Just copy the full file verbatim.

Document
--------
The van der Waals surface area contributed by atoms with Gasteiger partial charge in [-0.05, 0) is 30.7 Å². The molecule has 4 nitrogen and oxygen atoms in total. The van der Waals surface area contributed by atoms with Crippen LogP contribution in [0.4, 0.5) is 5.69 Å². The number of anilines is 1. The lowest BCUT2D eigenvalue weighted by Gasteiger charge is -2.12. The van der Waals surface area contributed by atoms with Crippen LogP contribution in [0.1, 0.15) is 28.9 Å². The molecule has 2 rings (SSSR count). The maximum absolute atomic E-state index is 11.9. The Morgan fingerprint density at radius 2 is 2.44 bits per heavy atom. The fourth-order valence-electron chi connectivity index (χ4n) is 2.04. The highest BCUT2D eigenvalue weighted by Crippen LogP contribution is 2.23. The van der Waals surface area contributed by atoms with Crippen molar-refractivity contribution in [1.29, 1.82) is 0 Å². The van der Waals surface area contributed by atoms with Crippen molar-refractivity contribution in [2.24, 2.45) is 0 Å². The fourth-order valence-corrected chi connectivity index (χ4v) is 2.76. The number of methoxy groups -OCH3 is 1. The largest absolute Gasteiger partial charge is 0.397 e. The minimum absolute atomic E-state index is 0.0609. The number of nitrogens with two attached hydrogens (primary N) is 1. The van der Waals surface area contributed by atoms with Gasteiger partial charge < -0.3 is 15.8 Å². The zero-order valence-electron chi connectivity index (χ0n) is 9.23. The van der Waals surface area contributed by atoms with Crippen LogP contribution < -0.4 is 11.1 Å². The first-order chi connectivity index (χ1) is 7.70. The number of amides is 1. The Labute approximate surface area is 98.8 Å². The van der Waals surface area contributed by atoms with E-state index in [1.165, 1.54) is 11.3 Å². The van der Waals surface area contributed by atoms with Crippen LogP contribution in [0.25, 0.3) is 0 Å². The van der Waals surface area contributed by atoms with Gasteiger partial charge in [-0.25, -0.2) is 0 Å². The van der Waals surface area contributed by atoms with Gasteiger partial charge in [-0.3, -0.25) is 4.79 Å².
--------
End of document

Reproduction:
The van der Waals surface area contributed by atoms with Gasteiger partial charge in [-0.05, 0) is 30.7 Å². The molecule has 4 nitrogen and oxygen atoms in total. The van der Waals surface area contributed by atoms with Crippen LogP contribution in [0.4, 0.5) is 5.69 Å². The number of anilines is 1. The lowest BCUT2D eigenvalue weighted by Gasteiger charge is -2.12. The van der Waals surface area contributed by atoms with Crippen LogP contribution in [0.1, 0.15) is 28.9 Å². The molecule has 2 rings (SSSR count). The maximum absolute atomic E-state index is 11.9. The Morgan fingerprint density at radius 2 is 2.44 bits per heavy atom. The fourth-order valence-electron chi connectivity index (χ4n) is 2.04. The highest BCUT2D eigenvalue weighted by Crippen LogP contribution is 2.23. The van der Waals surface area contributed by atoms with Crippen molar-refractivity contribution in [1.29, 1.82) is 0 Å². The van der Waals surface area contributed by atoms with Crippen molar-refractivity contribution in [2.24, 2.45) is 0 Å². The fourth-order valence-corrected chi connectivity index (χ4v) is 2.76. The number of methoxy groups -OCH3 is 1. The largest absolute Gasteiger partial charge is 0.397 e. The minimum absolute atomic E-state index is 0.0609. The number of nitrogens with two attached hydrogens (primary N) is 1. The van der Waals surface area contributed by atoms with Gasteiger partial charge < -0.3 is 15.8 Å². The zero-order valence-electron chi connectivity index (χ0n) is 9.23. The van der Waals surface area contributed by atoms with Crippen LogP contribution < -0.4 is 11.1 Å². The first-order chi connectivity index (χ1) is 7.70. The number of amides is 1. The Labute approximate surface area is 98.8 Å². The van der Waals surface area contributed by atoms with E-state index in [1.165, 1.54) is 11.3 Å². The van der Waals surface area contributed by atoms with Crippen LogP contribution in [0.25, 0.3) is 0 Å². The van der Waals surface area contributed by atoms with Gasteiger partial charge in [-0.25, -0.2) is 0 Å². The van der Waals surface area contributed by atoms with Gasteiger partial charge in [-0.3, -0.25) is 4.79 Å².